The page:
She would take us children berry picking--chokecherries, black and red currents, gooseberries, wild grapes, and wild strawberries. She would make a delicious "red mush" (as she called it) which was made with different berry juices thickened with corn starch.
Times were really hard at the close of World War I and we lost everything, but Mother stood by Papa encouraging with help and love. I never knew my parents to quarrel or speak harsh words. If they had any differences, they settled it in private. They always showed their love for one another. Sometimes Papa would get excited and raise his voice. Mother would say "Anto", and he would quiet down. She couldn't stand loud talk.
I remember once when the dam was going out that subbed our place at the Butte ranch. There were lots of willows. So Papa decided to cut them and lay them in and across the dam to reinforce it. My mother wielded the ax all that day and part of the next. My sisters and I dragged the willows over to Dad and he placed them in the proper place to hold the dam.
Mother was a great strength to Papa, and as the years went by he learned to appreciate her more and more. When she became ill he nursed her with much love and care to the end.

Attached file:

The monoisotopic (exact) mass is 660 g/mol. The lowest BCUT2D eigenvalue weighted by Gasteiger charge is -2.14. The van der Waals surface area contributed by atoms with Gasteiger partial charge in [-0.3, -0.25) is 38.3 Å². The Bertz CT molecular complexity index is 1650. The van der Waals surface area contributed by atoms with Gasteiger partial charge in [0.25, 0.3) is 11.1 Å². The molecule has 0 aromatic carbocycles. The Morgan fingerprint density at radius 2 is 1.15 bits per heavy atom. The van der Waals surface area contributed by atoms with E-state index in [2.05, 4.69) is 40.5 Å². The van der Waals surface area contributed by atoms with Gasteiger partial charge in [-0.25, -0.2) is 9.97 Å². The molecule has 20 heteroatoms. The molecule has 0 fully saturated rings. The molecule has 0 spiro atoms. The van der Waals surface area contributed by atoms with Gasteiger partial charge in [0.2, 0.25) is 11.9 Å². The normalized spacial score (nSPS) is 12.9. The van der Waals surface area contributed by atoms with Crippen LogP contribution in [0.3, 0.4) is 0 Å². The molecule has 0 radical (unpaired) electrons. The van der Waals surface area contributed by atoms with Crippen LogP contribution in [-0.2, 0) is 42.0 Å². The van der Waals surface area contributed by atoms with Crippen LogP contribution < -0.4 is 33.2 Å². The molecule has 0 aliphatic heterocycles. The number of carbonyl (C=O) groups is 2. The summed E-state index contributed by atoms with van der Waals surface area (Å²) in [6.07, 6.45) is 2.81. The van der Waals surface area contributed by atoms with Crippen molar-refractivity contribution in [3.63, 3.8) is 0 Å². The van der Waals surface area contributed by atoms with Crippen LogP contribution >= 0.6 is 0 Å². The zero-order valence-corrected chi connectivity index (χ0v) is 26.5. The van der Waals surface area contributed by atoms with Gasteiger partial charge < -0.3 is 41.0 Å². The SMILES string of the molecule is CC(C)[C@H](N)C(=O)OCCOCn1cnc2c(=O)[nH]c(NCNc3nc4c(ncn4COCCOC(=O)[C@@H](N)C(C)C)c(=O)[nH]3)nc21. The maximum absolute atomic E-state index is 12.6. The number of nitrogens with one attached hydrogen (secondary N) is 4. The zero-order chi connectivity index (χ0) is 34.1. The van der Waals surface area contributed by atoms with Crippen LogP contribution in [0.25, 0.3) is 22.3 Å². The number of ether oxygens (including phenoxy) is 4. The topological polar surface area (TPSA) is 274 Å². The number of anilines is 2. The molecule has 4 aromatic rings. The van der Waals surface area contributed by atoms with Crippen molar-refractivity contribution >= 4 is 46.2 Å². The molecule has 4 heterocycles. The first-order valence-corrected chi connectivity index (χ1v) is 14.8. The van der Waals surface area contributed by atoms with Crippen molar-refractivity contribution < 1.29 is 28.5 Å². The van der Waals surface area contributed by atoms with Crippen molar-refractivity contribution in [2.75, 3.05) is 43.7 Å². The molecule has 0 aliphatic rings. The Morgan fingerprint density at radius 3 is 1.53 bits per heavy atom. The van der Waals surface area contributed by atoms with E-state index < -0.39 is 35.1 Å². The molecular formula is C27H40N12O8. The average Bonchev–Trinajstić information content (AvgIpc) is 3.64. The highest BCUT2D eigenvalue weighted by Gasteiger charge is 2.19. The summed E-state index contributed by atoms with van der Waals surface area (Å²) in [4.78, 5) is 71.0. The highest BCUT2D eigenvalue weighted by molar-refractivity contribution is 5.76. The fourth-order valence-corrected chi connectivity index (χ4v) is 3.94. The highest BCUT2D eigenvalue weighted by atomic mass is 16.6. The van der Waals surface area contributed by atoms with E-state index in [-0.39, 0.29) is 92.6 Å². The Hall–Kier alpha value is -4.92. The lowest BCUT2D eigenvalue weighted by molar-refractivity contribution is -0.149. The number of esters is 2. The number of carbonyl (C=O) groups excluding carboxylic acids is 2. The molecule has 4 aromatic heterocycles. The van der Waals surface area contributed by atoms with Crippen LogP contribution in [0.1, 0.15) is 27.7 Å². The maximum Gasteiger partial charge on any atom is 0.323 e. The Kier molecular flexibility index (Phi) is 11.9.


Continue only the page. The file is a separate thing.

We all loved to gather around in the evenings, or rainy or winter days, and have Mother read to us. She had a special gift that brought the stories home to you. We enjoyed having her read "Little Women", "Joe's Boys", "Little Men", "Girl of the Limberlost", and "Freckles". Oh, how we loved to have her sing to us and to help us try to sing. Papa, especially wanted her to sing "Love at Home" and "Ere You Left Your Room This Morning."
Mother passed away when she was 66 years old. She had struggled with a cancer on her face for 6 years. She died in the spring on April 30, 1945.
What a wonderful sweet mother we had. May we as her descendents try to follow in her footsteps.